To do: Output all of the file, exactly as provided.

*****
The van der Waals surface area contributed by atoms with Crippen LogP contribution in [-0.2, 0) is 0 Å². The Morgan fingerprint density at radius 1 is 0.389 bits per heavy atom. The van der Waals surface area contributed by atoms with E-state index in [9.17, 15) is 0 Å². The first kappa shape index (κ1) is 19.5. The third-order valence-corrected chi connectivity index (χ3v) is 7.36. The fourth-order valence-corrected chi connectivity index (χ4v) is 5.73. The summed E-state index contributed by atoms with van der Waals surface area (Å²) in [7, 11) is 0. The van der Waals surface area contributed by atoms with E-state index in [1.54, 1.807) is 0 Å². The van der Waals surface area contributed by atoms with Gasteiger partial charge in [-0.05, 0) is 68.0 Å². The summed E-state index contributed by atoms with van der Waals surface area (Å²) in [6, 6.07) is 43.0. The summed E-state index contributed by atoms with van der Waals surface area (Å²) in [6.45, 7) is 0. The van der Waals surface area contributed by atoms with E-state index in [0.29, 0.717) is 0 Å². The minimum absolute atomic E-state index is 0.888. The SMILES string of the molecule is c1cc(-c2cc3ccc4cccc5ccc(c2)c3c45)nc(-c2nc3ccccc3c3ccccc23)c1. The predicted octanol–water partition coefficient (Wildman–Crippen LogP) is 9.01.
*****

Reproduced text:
The van der Waals surface area contributed by atoms with Crippen LogP contribution in [-0.2, 0) is 0 Å². The Morgan fingerprint density at radius 1 is 0.389 bits per heavy atom. The van der Waals surface area contributed by atoms with E-state index in [9.17, 15) is 0 Å². The first kappa shape index (κ1) is 19.5. The third-order valence-corrected chi connectivity index (χ3v) is 7.36. The fourth-order valence-corrected chi connectivity index (χ4v) is 5.73. The summed E-state index contributed by atoms with van der Waals surface area (Å²) in [7, 11) is 0. The van der Waals surface area contributed by atoms with E-state index in [1.54, 1.807) is 0 Å². The van der Waals surface area contributed by atoms with Gasteiger partial charge in [-0.05, 0) is 68.0 Å². The summed E-state index contributed by atoms with van der Waals surface area (Å²) in [6, 6.07) is 43.0. The summed E-state index contributed by atoms with van der Waals surface area (Å²) in [6.45, 7) is 0. The van der Waals surface area contributed by atoms with E-state index in [0.29, 0.717) is 0 Å². The minimum absolute atomic E-state index is 0.888. The SMILES string of the molecule is c1cc(-c2cc3ccc4cccc5ccc(c2)c3c45)nc(-c2nc3ccccc3c3ccccc23)c1. The predicted octanol–water partition coefficient (Wildman–Crippen LogP) is 9.01.